Tack n' Talk

Online Equestrian Resource

Hello Weekend!

Another week has gone past – hope you all had fun in the sun!!

Previously on Tack n’ Talk, we discussed how riding to music could be both beneficial for your riding, as well as enjoyable! But, how can you listen to music if you don’t have speakers in your arena?

Personally, I don’t like earbuds as that cuts out noise of the surrounding environment.  This external noise is important while riding a horse.  Not only should the rider be aware of what may cause the horse alarm from their surroundings,  the rider should be aware of the sound horse’s footfalls and breathing, which are important for establishing connection and rhythm, as well as safety.

I love riding in my Tunes To Go Saddle Pad – it comes with two speakers, and a place to carry an mp3 player (or any other music source!) I would recommend not using a CD player in this saddle pad.  The jarring around from the horse’s movement could wreck the mechanics of it.  However, mp3 players work wonderfully!


Another option would be to try out the Sound Box Waist Bag – its a fanny pack speaker system!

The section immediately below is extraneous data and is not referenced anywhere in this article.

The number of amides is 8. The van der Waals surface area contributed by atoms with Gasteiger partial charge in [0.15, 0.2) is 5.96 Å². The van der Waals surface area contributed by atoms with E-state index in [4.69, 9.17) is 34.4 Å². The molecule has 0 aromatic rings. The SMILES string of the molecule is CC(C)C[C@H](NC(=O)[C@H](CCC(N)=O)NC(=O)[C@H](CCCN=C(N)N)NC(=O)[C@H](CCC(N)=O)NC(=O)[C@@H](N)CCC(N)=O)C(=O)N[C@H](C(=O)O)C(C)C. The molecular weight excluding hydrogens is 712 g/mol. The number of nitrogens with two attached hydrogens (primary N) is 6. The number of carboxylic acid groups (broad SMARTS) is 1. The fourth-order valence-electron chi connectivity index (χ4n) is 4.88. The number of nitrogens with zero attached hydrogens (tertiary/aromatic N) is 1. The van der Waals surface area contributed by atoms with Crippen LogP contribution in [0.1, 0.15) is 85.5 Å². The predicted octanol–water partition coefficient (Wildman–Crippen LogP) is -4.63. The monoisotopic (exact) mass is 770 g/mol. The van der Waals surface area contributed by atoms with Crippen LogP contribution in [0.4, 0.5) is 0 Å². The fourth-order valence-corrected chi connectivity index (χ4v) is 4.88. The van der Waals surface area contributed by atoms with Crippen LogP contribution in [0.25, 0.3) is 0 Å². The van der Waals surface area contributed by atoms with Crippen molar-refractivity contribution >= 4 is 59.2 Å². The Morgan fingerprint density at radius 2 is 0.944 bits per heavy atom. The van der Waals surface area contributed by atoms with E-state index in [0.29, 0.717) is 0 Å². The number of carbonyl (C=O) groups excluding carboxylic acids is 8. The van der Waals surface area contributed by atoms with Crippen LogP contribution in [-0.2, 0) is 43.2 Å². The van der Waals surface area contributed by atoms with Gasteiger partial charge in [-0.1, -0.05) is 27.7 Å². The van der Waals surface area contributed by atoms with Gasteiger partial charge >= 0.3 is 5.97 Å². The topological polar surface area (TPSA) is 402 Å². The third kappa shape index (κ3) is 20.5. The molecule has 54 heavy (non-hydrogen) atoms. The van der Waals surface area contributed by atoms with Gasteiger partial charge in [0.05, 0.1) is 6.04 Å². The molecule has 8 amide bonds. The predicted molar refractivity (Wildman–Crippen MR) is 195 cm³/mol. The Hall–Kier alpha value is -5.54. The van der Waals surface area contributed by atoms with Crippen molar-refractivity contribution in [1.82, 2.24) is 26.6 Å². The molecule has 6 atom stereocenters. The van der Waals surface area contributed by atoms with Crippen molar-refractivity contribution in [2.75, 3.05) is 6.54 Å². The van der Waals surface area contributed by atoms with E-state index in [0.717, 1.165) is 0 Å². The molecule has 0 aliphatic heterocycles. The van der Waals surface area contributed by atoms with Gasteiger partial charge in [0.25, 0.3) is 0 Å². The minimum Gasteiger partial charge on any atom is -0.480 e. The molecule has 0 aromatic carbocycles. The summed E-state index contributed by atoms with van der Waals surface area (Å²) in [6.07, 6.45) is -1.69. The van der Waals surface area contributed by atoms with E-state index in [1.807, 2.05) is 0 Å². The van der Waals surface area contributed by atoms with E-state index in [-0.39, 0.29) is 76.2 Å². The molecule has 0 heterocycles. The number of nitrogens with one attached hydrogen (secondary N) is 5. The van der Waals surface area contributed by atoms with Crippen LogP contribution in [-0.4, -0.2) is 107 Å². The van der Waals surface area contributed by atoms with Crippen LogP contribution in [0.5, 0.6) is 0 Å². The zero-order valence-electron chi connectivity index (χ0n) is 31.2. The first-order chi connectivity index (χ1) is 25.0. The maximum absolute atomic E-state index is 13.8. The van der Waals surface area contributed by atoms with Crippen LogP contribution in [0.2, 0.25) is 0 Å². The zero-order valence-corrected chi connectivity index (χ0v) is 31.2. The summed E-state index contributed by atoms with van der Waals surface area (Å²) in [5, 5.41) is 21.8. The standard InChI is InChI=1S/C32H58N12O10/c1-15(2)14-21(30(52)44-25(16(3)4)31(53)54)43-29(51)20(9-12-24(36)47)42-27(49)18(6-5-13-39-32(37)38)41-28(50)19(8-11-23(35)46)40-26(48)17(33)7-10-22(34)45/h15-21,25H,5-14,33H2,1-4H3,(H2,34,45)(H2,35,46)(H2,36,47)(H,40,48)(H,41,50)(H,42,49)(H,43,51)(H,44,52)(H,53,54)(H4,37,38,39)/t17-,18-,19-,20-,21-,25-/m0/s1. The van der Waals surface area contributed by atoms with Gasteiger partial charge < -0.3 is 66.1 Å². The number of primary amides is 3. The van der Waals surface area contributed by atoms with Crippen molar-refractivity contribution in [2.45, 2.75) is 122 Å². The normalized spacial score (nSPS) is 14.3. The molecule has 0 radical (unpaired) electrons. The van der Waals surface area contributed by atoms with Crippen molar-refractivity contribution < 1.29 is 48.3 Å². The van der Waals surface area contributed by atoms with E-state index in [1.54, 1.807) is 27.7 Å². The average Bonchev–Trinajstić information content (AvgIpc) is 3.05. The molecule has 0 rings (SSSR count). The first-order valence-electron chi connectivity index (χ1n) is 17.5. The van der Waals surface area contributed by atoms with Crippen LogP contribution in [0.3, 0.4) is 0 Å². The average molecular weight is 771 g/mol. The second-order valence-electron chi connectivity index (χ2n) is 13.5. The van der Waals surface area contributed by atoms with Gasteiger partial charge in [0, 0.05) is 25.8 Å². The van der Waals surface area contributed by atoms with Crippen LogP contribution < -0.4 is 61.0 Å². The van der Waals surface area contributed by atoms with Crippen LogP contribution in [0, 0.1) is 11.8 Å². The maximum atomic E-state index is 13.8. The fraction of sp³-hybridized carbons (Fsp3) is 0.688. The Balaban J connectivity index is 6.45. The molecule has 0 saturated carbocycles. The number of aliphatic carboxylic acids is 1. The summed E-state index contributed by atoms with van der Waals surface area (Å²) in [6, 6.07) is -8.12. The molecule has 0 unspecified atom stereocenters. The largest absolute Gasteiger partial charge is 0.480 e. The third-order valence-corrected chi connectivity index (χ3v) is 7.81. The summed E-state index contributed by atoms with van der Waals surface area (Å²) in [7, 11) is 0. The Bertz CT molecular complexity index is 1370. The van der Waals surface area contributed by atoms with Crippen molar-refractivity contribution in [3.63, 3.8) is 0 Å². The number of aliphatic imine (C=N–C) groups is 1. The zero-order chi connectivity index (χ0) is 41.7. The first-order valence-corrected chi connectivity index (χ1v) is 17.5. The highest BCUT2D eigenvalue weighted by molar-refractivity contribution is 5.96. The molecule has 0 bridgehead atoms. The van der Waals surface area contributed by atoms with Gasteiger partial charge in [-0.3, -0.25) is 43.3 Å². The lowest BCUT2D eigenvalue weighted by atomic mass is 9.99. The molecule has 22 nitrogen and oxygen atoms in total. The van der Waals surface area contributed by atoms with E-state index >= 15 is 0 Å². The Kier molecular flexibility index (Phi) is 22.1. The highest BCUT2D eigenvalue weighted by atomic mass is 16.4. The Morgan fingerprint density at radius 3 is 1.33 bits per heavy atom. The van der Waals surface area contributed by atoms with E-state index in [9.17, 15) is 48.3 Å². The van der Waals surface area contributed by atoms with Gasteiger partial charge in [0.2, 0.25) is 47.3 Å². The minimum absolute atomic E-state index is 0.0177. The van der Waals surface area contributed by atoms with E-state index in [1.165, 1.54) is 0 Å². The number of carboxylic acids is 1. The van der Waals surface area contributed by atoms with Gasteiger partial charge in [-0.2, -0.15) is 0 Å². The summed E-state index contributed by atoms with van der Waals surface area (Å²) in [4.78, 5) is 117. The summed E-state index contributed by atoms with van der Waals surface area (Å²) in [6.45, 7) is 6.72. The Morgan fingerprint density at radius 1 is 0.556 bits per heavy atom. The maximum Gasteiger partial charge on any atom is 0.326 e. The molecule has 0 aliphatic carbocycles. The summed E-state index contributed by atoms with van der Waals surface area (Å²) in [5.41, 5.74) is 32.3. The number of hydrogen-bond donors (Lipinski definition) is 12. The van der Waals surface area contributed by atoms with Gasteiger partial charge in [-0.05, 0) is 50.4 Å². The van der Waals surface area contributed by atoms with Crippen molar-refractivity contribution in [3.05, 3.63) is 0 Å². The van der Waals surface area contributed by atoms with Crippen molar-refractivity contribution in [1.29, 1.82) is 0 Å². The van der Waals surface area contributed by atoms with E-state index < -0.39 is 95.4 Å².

fanny pack speakers

If these options don’t appeal to you, I would recommend getting a pair of SafeSound Sports Personal Speakers.  They are little speakers that clip on to your clothing next to your ears (on collar).  They are extremely affordable, lightweight, and from my experience, quite durable.  Plus, you can use these when your not riding, which you can’t do with options like the Tunes To Go Saddle Pad.

safesound sports

I hope this gives you ideas of how you can listen to music while you ride, while still maintaining awareness of the outside environment.  I would love to hear your own experiences with riding to music, and what equipment and technology you use while you ride!

Have fun, and happy riding!

– Larissa


1 Comment»

  e3w7yg wrote @

Those Safesound Sports Personal Speakers would be great. Here’s my most memorable experience: At one point all I had was a Fisher boom box with really powerful speakers, on a table just outside my outdoor ring. And a friend, Debra, to give feedback on how my dressage freestyle looked to her. Things were going fine. In the middle of it all, doing a canter circle and carried away by a particularly stirring section of music, I thought, “Oh! Why don’t we just reverse, right here! That will be great.” I gave Hap the cue.
Debra yelled, “No! You’ll dump him!” With no hesitation and no break in stride, my training level horse did a flying change, reversed and performed a fine circle. We finished the ride as we had been practicing it. I never did a thing like that to him again.

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